Imagine a Syria with no Americans
Have you heard the most recent bit of presidential wisdom from Donald Trump? “We are knocking the hell out of ISIS,” boasted the triumphant president on March 29. “We’ll be coming out of Syria, like, very soon. Let the other people take care of it.”
When asked about Trump’s remarks, U.S. State Department spokeswoman Heather Nauert said she was “unaware” about any plans for a troop withdrawal.
But whether it will actually happen or not, Trump is making us think about a scenario hitherto far out of the realm of possibility: What if there were no Americans in Syria? What if the supposedly sole superpower in the world simply did not try to shape events in the most violently disputed piece of land in the world?
I considered the president’s remarks in light of the recent testimony of CENTCOM Commander General Joseph Votel at the U.S. Senate Armed Services Committee. Votel admitted to the U.S.’s failure in its Syria strategy. When Senator Lindsey Graham replied by saying: “Is it not your mission in Syria to deal with the Iranian, al-Assad and Russian problem?” Votel replied succinctly: “That’s correct senator.”
Graham asked him again whether it is not wrong “to say that with Russia’s and Iran’s help al-Assad has won the civil war?” Votel replied by saying he “does not think that is too strong a statement.” That’s where we are now.
Now let me go back to my question: What if there were no Americans in Syria at the moment?
Currently the U.S., through the Syrian Kurdish People’s Protection Units (YPG) and the outlawed Kurdistan Workers’ Party (PKK), controls a third of Syrian territory, with around 60 percent of the country’s oil and water reserves and most of its electricity production facilities.
Most of the rest is controlled by the al-Assad government, which gets help from the Iranians and the Russians. There are almost no rebels left. The Turkish presence? It’s limited, with little impact on the endgame.
So what if there were no Americans in Syria in the near future? Let me tell you what that would mean for Turkey. First, Russia and Iran, instead of the U.S., would become our southern neighbors. Would Turkey enjoy that? Contrary to what many would say, I don’t think so. The Turks have a more or less century-old experience with the Americans. That experience has had its ups and downs, but it has mostly been friendly. Our history with Russia and Iran is at least four or five centuries old, and as usual with close neighbors it involves frequent wars.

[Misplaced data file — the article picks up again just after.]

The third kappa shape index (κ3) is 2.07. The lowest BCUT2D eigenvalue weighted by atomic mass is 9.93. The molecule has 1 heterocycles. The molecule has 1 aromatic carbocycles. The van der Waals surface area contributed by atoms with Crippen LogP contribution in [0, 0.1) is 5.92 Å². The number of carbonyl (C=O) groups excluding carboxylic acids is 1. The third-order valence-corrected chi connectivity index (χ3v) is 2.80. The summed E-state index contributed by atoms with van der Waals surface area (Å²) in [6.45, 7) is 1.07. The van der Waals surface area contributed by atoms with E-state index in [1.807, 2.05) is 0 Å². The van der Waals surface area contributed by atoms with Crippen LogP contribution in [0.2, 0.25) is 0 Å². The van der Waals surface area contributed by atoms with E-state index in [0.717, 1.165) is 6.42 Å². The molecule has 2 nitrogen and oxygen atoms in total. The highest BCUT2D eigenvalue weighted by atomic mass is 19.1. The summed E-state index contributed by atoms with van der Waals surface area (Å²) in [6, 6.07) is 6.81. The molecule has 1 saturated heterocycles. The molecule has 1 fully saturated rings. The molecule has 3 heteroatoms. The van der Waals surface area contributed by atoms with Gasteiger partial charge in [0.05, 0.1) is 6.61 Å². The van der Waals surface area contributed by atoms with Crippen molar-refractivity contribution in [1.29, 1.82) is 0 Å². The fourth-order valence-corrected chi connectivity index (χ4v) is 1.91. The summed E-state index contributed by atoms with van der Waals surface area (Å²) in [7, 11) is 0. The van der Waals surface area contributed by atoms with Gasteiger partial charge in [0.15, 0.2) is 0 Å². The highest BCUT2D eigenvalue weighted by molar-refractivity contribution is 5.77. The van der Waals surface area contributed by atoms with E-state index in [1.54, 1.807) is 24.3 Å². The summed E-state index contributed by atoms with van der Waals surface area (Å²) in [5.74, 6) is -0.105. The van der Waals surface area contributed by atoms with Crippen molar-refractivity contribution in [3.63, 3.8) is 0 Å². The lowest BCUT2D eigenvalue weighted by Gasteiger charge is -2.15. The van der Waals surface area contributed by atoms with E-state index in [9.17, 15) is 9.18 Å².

What else? Al-Assad could enter into talks with the YPG/PKK to build a “new Syria.” Why would Turkey want that? The PKK is a terrorist organization and the YPG was established in Syria by PKK leader Abdullah Öcalan during his exile in that country.
The PKK gaining control of land on the Turkish border was the sole reason for the recent “Operation Olive Branch,” the biggest Turkish military action since the 1974 Cyprus Peace Operation. That should illustrate the extent of Turkey’s existential angst over the situation in Syria.
U.S. operations in Iraq started in 1991 and then ramped up to a full-scale invasion in 2003. That was 15 years ago, yet there is still no sign of stability on the ground. The Syrian civil war erupted eight years ago. There is no endgame in sight, and the withdrawal of U.S. troops from Syria will likely only lengthen the bloodshed and continue to destabilize our region. An unstable Syria is bad for Turkish business.
We should all thank President Trump for reminding us of the ominous possibility of U.S. withdrawal from Syria. Even if it is equivalent to seeing death and settling for malaria, it is a step in the right direction.
Russia and Iran have a strategy in Syria, which is what is lacking on our side. The West needs a strategy with a clear endgame in this bloody civil war.